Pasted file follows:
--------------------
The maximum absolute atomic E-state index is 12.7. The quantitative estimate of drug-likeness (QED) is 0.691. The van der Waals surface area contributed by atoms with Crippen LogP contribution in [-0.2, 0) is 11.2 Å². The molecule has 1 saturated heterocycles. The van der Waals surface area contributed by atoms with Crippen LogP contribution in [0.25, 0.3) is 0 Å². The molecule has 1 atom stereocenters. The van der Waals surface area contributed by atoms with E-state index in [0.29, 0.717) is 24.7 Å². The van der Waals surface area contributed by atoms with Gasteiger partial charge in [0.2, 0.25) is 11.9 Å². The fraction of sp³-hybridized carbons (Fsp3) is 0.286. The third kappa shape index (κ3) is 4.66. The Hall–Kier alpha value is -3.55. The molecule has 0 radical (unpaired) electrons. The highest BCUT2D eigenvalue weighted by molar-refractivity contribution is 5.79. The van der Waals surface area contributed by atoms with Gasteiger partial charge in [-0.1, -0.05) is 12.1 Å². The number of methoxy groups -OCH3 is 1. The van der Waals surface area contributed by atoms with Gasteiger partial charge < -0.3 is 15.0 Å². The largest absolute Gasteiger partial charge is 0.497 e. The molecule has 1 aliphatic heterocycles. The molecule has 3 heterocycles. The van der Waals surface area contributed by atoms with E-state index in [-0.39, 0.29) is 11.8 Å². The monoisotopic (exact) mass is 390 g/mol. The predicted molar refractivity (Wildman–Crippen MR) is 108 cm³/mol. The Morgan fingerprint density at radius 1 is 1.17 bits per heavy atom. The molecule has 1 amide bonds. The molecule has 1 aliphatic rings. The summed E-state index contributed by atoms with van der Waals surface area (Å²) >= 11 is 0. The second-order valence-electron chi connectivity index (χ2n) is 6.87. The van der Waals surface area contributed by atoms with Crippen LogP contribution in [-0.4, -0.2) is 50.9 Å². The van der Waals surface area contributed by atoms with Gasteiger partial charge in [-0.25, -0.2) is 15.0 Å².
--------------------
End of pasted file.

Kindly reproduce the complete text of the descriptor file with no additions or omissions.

The maximum absolute atomic E-state index is 12.7. The quantitative estimate of drug-likeness (QED) is 0.691. The van der Waals surface area contributed by atoms with Crippen LogP contribution in [-0.2, 0) is 11.2 Å². The molecule has 1 saturated heterocycles. The van der Waals surface area contributed by atoms with Crippen LogP contribution in [0.25, 0.3) is 0 Å². The molecule has 1 atom stereocenters. The van der Waals surface area contributed by atoms with E-state index in [0.29, 0.717) is 24.7 Å². The van der Waals surface area contributed by atoms with Gasteiger partial charge in [0.2, 0.25) is 11.9 Å². The fraction of sp³-hybridized carbons (Fsp3) is 0.286. The third kappa shape index (κ3) is 4.66. The Hall–Kier alpha value is -3.55. The molecule has 0 radical (unpaired) electrons. The highest BCUT2D eigenvalue weighted by molar-refractivity contribution is 5.79. The van der Waals surface area contributed by atoms with Gasteiger partial charge in [-0.1, -0.05) is 12.1 Å². The number of methoxy groups -OCH3 is 1. The van der Waals surface area contributed by atoms with Gasteiger partial charge < -0.3 is 15.0 Å². The largest absolute Gasteiger partial charge is 0.497 e. The molecule has 1 aliphatic heterocycles. The molecule has 3 heterocycles. The van der Waals surface area contributed by atoms with E-state index in [-0.39, 0.29) is 11.8 Å². The monoisotopic (exact) mass is 390 g/mol. The predicted molar refractivity (Wildman–Crippen MR) is 108 cm³/mol. The Morgan fingerprint density at radius 1 is 1.17 bits per heavy atom. The molecule has 1 amide bonds. The molecule has 1 aliphatic rings. The summed E-state index contributed by atoms with van der Waals surface area (Å²) >= 11 is 0. The second-order valence-electron chi connectivity index (χ2n) is 6.87. The van der Waals surface area contributed by atoms with Crippen LogP contribution in [-0.4, -0.2) is 50.9 Å². The van der Waals surface area contributed by atoms with Gasteiger partial charge in [-0.25, -0.2) is 15.0 Å².